The European Union has recognized the outcome of Montenegro's referendum and offered closer ties to the soon-to-be independent country. But it's still a long way before Montenegro can actually join the EU.
Montenegro voted "Yes" in a state-wide referendum on independence
The European Union's executive arm offered on Tuesday to negotiate closer ties with Montenegro, which wants to join the bloc, after the tiny Balkan state voted for independence from Serbia.
"The European perspective is open to Montenegro -- as it is to Serbia once it fulfils the various criteria, in particular the cooperation with the ICTY (International Criminal Tribunal for the Former Yugoslavia)," said European Enlargement Commissioner Olli Rehn in a statement.
EU Enlragement Commissioner Olli Rehn
Rehn said the commission would submit to EU governments a proposal for negotiating a new Stabilization and Association Agreement (SAA) with an independent Montenegro and a revised proposal for negotiating an SAA with Serbia.
"The proposals will consolidate the results obtained and be the basis on which negotiations continue," he said.
Talks with Serbia-Montenegro were frozen early this month after Belgrade missed a deadline to hand over former Bosnian Serb military chief Ratko Mladic to the UN tribunal. Mladic is wanted for genocide, war crimes and crimes against humanity.
The preliminary count of votes cast in the referendum on Sunday revealed that 55.5 percent of Montenegrins voted in favor of independence, just crossing the EU-set threshold of 55 percent.
55.5 percent of Montenegrins voted for independence
Yet the results are still to be made official. Pro-Serbian opponents have refused to recognize the outcome and have called for a recount.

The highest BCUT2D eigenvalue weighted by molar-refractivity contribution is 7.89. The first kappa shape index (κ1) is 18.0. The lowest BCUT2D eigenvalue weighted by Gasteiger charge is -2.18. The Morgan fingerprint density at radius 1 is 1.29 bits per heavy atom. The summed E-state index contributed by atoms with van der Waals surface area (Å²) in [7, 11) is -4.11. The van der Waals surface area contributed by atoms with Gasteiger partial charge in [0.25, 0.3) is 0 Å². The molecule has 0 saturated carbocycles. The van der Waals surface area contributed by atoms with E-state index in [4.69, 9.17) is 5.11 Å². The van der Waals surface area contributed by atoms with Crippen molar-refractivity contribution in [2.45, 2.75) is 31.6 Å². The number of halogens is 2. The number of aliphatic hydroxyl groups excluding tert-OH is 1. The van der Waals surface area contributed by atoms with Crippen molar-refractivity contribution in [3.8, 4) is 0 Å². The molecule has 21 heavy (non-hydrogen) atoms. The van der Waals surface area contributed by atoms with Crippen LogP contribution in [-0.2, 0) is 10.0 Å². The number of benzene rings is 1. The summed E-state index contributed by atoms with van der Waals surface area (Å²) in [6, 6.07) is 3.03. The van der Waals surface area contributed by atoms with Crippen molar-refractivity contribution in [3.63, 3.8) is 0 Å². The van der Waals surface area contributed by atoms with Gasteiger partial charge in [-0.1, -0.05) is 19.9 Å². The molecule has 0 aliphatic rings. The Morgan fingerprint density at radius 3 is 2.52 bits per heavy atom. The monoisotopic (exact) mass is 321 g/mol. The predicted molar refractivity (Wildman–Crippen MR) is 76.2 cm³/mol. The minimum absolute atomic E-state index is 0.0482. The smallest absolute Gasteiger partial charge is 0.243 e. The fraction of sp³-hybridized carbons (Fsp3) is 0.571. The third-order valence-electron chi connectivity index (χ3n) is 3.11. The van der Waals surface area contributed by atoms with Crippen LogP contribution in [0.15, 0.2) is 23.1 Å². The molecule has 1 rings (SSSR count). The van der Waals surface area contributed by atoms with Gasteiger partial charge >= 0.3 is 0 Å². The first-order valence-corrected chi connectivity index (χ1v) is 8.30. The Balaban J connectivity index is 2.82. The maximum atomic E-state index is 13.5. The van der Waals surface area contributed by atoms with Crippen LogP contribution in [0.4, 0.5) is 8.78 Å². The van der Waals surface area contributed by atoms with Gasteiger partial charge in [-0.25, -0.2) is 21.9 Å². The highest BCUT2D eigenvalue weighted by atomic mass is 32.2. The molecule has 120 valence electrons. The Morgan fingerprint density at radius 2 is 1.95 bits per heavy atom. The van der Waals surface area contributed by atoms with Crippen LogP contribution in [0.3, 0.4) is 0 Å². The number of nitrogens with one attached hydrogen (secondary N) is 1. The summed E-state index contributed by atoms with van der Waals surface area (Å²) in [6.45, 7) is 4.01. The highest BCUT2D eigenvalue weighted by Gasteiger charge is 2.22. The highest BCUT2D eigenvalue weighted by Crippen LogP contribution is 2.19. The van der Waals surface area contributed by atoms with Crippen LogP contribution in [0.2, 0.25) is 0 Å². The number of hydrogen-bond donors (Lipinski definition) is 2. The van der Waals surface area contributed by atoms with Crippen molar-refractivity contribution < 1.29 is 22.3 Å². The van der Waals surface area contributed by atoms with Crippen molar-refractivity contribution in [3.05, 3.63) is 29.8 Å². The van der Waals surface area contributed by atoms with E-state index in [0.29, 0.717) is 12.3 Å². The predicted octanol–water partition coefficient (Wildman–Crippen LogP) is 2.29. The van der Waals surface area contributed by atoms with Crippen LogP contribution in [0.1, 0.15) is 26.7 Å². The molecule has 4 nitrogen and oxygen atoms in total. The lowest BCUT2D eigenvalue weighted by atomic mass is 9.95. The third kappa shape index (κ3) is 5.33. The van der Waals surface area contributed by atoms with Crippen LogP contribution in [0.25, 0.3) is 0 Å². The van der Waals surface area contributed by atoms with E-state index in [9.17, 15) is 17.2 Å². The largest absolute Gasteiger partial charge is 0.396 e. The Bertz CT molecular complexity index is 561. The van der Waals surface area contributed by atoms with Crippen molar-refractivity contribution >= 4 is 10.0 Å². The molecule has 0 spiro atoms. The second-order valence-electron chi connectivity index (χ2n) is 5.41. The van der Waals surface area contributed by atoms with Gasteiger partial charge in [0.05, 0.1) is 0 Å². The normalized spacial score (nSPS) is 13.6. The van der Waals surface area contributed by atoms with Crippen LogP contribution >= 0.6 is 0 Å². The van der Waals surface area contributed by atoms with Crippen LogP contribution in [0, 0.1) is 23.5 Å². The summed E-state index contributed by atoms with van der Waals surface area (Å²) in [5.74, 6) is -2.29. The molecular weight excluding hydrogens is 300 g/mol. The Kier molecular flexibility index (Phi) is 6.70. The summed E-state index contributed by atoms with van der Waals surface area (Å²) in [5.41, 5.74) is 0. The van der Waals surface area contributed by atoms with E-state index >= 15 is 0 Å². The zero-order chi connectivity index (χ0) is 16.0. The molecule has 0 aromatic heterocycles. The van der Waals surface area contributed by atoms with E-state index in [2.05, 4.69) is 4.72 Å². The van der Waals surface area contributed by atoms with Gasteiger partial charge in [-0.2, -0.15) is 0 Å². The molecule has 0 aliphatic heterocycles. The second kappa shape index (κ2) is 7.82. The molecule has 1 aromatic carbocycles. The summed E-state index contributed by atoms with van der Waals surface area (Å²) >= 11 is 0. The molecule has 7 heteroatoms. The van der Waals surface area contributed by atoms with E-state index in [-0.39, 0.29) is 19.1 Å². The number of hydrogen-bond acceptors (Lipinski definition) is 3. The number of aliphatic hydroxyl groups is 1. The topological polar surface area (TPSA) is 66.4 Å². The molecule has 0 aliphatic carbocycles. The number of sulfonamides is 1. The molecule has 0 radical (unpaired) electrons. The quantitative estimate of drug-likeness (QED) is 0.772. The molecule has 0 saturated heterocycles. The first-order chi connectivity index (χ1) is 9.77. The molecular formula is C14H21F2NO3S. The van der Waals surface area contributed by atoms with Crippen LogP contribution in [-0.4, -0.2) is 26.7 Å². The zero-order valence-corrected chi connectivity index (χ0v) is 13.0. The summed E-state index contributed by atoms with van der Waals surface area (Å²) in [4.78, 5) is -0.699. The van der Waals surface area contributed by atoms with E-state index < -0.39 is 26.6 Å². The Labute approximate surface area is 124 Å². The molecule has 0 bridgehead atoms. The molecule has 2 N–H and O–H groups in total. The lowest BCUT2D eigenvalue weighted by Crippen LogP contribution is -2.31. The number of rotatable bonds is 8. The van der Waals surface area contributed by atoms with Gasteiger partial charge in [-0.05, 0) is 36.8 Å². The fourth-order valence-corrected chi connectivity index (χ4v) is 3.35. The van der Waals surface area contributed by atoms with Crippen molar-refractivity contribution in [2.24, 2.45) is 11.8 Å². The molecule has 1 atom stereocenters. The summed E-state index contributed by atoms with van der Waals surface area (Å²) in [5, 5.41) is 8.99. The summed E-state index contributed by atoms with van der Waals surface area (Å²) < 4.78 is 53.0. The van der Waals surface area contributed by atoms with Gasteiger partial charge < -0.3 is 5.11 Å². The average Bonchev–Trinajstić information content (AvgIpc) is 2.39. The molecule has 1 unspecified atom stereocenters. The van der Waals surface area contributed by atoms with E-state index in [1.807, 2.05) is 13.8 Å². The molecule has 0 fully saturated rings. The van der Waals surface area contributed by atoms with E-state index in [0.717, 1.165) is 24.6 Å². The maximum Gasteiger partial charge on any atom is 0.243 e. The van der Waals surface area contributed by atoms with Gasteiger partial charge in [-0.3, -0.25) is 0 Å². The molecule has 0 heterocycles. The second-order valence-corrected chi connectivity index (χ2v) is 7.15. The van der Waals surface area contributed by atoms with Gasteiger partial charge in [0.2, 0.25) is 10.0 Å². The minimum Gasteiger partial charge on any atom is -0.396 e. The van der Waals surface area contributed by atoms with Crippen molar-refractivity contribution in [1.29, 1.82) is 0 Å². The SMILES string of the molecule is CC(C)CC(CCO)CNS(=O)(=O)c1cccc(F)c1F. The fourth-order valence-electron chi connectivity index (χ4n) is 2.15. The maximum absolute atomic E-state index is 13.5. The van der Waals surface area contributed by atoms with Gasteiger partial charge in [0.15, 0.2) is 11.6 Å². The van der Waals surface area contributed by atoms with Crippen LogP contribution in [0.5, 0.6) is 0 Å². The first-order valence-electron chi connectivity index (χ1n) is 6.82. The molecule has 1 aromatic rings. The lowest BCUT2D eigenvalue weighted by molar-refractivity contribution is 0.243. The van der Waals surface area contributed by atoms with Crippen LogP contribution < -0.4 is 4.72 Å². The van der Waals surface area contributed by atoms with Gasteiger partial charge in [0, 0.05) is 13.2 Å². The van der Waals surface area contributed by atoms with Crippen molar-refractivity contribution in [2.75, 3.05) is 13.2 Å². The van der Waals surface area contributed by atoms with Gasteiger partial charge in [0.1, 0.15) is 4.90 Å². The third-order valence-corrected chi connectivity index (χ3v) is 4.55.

The Montenegrin parliament must declare independence within 15 days of receiving the official results of the referendum.
"The commission would like to call the Montenegrin citizens and parties to preserve their unity and build a consensus about the future of the republic, the basis of European values and standards," said EU Commission spokesperson Amadeu Altafaj Tardio.
Independence without a doubt
Montenegrin Foreign Minister Miodrag Vlahovic is adamant the voting result should stand. He thanked Brussels for their involvement in the referendum and said his main priority was integrating Montenegro into Europe.
Old Montenegrin battle flags are selling like hot cakes in Podgorica these days
"We believe the verification of that process should be marked by the recognition not only of the result of the referendum but also the recognition of the old new state," Vlahovic said.
EU foreign policy chief Javier Solana, who helped create the state of Serbia-Montenegro in 2002 despite Montenegrin reluctance at the time, will now have no other choice but to help dissolve it. Montenegro will be an independent state of just 600,000 people.
"I want to congratulate the Montenegrin people for the successful organization of the referendum," Solana said. "We are still waiting for the result of the audit but it seems everything was orderly and we want to congratulate everybody for that. It ran smoothly and without incidents."
Hold your horses
Yet, Solana feels it is too early to set a date for a partnership with the EU, as the Montenegrin and Serb governments first have to declare and recognize independence.
"I cannot tell you exactly when we are going to start talking with them but I think it's more important today that they start talking among themselves before we have anything to talk about," Solana said.
In the run-up to the referendum, Serbia had urged voters against dissolving the union, but has said it would accept the result. If they can now reach an agreement with Montenegro, the break-up of the former Yugoslavia will be complete and Europe will have its first new country for over 10 years.